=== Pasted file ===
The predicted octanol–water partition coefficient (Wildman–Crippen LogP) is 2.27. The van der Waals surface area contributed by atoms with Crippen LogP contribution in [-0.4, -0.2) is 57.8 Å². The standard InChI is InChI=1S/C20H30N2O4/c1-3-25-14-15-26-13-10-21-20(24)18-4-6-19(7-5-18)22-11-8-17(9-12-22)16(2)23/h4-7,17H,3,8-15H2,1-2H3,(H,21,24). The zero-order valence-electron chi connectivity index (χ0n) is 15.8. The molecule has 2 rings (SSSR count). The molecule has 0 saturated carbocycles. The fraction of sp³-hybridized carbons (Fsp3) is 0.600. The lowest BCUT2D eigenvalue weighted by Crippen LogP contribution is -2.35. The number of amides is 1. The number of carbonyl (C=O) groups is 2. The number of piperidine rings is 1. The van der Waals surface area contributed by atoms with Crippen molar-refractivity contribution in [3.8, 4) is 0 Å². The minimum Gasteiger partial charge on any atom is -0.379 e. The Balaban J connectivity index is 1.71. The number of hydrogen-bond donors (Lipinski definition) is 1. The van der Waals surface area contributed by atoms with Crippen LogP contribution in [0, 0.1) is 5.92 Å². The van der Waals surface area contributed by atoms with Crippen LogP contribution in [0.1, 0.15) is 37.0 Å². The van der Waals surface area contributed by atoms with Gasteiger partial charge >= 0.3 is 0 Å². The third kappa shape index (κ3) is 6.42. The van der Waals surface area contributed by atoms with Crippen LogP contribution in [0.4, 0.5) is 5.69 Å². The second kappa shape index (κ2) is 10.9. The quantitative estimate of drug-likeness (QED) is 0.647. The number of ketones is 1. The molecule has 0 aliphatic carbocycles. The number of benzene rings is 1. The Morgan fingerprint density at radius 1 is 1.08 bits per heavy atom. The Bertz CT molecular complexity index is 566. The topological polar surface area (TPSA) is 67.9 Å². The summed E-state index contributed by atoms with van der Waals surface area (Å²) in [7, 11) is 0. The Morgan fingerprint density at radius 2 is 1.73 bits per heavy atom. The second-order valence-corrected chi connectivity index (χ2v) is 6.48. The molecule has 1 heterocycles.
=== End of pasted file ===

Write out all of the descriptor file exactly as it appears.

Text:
The predicted octanol–water partition coefficient (Wildman–Crippen LogP) is 2.27. The van der Waals surface area contributed by atoms with Crippen LogP contribution in [-0.4, -0.2) is 57.8 Å². The standard InChI is InChI=1S/C20H30N2O4/c1-3-25-14-15-26-13-10-21-20(24)18-4-6-19(7-5-18)22-11-8-17(9-12-22)16(2)23/h4-7,17H,3,8-15H2,1-2H3,(H,21,24). The zero-order valence-electron chi connectivity index (χ0n) is 15.8. The molecule has 2 rings (SSSR count). The molecule has 0 saturated carbocycles. The fraction of sp³-hybridized carbons (Fsp3) is 0.600. The lowest BCUT2D eigenvalue weighted by Crippen LogP contribution is -2.35. The number of amides is 1. The number of carbonyl (C=O) groups is 2. The number of piperidine rings is 1. The van der Waals surface area contributed by atoms with Crippen molar-refractivity contribution in [3.8, 4) is 0 Å². The minimum Gasteiger partial charge on any atom is -0.379 e. The Balaban J connectivity index is 1.71. The number of hydrogen-bond donors (Lipinski definition) is 1. The van der Waals surface area contributed by atoms with Crippen LogP contribution in [0, 0.1) is 5.92 Å². The van der Waals surface area contributed by atoms with Crippen LogP contribution in [0.1, 0.15) is 37.0 Å². The van der Waals surface area contributed by atoms with Gasteiger partial charge >= 0.3 is 0 Å². The third kappa shape index (κ3) is 6.42. The van der Waals surface area contributed by atoms with Crippen LogP contribution in [0.4, 0.5) is 5.69 Å². The second kappa shape index (κ2) is 10.9. The quantitative estimate of drug-likeness (QED) is 0.647. The number of ketones is 1. The molecule has 0 aliphatic carbocycles. The number of benzene rings is 1. The Morgan fingerprint density at radius 1 is 1.08 bits per heavy atom. The Bertz CT molecular complexity index is 566. The topological polar surface area (TPSA) is 67.9 Å². The summed E-state index contributed by atoms with van der Waals surface area (Å²) in [7, 11) is 0. The Morgan fingerprint density at radius 2 is 1.73 bits per heavy atom. The second-order valence-corrected chi connectivity index (χ2v) is 6.48. The molecule has 1 heterocycles.